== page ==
U.S. college sports took a first step in addressing broad criticism about treatment of student-athletes with a vote Thursday to grant some autonomy to rich athletic conferences, a tacit acknowledgement of their unrivaled economic clout. The new structure among the five biggest conferences hands them broader authority to set their own rules and could potentially pave the way for the 65 universities to offer compensation to student-athletes. The National Collegiate Athletic Association's Division I board of directors approved the measure that would let the so-called power five - the Atlantic Coast Conference, Big 10, Big 12, Pac-12 and Southeastern Conference - self-govern in areas such as scholarships, insurance and travel for athletes' families. The conferences and the NCAA have faced legal, political and public pressure to share its billions in revenue they generate from amateur athletes and guarantee them stronger benefits.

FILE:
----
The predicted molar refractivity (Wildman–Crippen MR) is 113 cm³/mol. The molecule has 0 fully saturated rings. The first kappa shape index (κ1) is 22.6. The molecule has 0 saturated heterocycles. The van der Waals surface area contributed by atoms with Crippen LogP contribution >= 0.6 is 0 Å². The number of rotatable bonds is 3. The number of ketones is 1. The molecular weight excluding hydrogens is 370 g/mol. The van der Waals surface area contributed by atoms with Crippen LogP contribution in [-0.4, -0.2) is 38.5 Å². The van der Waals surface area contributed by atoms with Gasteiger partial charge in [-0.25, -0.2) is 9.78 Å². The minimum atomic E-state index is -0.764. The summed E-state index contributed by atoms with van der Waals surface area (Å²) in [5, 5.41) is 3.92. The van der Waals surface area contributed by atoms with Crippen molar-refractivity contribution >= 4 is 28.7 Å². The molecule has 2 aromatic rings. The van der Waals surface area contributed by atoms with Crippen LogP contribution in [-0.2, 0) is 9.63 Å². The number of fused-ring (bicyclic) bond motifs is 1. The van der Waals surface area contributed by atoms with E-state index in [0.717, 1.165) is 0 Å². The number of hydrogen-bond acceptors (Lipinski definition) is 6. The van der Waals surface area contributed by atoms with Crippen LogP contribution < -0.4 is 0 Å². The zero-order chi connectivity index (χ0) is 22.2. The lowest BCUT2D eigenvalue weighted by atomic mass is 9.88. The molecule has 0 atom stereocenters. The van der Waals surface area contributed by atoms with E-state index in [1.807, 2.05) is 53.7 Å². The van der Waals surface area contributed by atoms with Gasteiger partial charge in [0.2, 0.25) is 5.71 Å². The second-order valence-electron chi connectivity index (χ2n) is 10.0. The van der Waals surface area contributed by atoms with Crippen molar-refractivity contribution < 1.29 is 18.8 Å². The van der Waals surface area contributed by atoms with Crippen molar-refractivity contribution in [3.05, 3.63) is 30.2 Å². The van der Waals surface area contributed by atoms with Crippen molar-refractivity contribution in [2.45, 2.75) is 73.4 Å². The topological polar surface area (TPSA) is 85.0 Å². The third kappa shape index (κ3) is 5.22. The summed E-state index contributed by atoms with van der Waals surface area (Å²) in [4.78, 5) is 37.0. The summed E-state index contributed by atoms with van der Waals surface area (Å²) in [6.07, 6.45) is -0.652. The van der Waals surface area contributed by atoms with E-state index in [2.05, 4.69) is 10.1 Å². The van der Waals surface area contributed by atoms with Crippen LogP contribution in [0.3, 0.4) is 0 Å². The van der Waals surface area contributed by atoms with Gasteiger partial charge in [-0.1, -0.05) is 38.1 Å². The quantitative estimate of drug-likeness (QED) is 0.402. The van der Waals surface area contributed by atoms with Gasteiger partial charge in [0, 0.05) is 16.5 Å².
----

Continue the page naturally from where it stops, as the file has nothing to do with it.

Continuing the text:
LONG BEACH, Calif. (AP) — Sophany Bay saw her two young daughters and son die at the hands of the infamous Khmer Rouge in Cambodia after the family was forced from their home and she was sent to toil in the fields under the movement's reign of terror.
STUART, Fla. (AP) — More than two decades after she reported her 5-year-old son missing from a carnival in New Jersey, a woman investigators say they long considered a suspect was arrested on the day that Timothy Wiltsey would have turned 29.